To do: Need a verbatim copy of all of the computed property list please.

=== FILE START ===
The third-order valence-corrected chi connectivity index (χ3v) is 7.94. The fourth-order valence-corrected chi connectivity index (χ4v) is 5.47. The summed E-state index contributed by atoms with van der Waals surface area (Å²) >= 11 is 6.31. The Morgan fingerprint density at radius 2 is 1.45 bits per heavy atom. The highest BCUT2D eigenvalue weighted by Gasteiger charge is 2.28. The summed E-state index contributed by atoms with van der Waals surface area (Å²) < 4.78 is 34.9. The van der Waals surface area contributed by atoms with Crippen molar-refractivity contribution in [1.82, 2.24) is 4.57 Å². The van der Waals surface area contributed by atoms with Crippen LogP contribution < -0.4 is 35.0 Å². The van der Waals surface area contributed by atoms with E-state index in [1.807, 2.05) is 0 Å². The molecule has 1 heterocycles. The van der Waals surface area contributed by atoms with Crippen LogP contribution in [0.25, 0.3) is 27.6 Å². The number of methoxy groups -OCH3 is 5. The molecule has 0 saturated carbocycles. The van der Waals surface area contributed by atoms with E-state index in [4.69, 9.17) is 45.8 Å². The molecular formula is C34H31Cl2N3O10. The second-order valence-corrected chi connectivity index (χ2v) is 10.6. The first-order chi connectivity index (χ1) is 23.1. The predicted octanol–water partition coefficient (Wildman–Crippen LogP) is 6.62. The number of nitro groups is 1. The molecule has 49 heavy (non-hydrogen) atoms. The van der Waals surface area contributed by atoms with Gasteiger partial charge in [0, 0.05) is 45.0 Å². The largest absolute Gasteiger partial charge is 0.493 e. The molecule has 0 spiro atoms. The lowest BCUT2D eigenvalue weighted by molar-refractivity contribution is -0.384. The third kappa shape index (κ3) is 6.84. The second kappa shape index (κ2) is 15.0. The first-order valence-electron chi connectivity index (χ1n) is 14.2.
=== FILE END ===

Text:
The third-order valence-corrected chi connectivity index (χ3v) is 7.94. The fourth-order valence-corrected chi connectivity index (χ4v) is 5.47. The summed E-state index contributed by atoms with van der Waals surface area (Å²) >= 11 is 6.31. The Morgan fingerprint density at radius 2 is 1.45 bits per heavy atom. The highest BCUT2D eigenvalue weighted by Gasteiger charge is 2.28. The summed E-state index contributed by atoms with van der Waals surface area (Å²) < 4.78 is 34.9. The van der Waals surface area contributed by atoms with Crippen molar-refractivity contribution in [1.82, 2.24) is 4.57 Å². The van der Waals surface area contributed by atoms with Crippen LogP contribution < -0.4 is 35.0 Å². The van der Waals surface area contributed by atoms with E-state index in [1.807, 2.05) is 0 Å². The molecule has 1 heterocycles. The van der Waals surface area contributed by atoms with Crippen LogP contribution in [0.25, 0.3) is 27.6 Å². The number of methoxy groups -OCH3 is 5. The molecule has 0 saturated carbocycles. The van der Waals surface area contributed by atoms with E-state index in [4.69, 9.17) is 45.8 Å². The molecular formula is C34H31Cl2N3O10. The second-order valence-corrected chi connectivity index (χ2v) is 10.6. The first-order chi connectivity index (χ1) is 23.1. The predicted octanol–water partition coefficient (Wildman–Crippen LogP) is 6.62. The number of nitro groups is 1. The molecule has 49 heavy (non-hydrogen) atoms. The van der Waals surface area contributed by atoms with Gasteiger partial charge in [0, 0.05) is 45.0 Å². The largest absolute Gasteiger partial charge is 0.493 e. The molecule has 0 spiro atoms. The lowest BCUT2D eigenvalue weighted by molar-refractivity contribution is -0.384. The third kappa shape index (κ3) is 6.84. The second kappa shape index (κ2) is 15.0. The first-order valence-electron chi connectivity index (χ1n) is 14.2.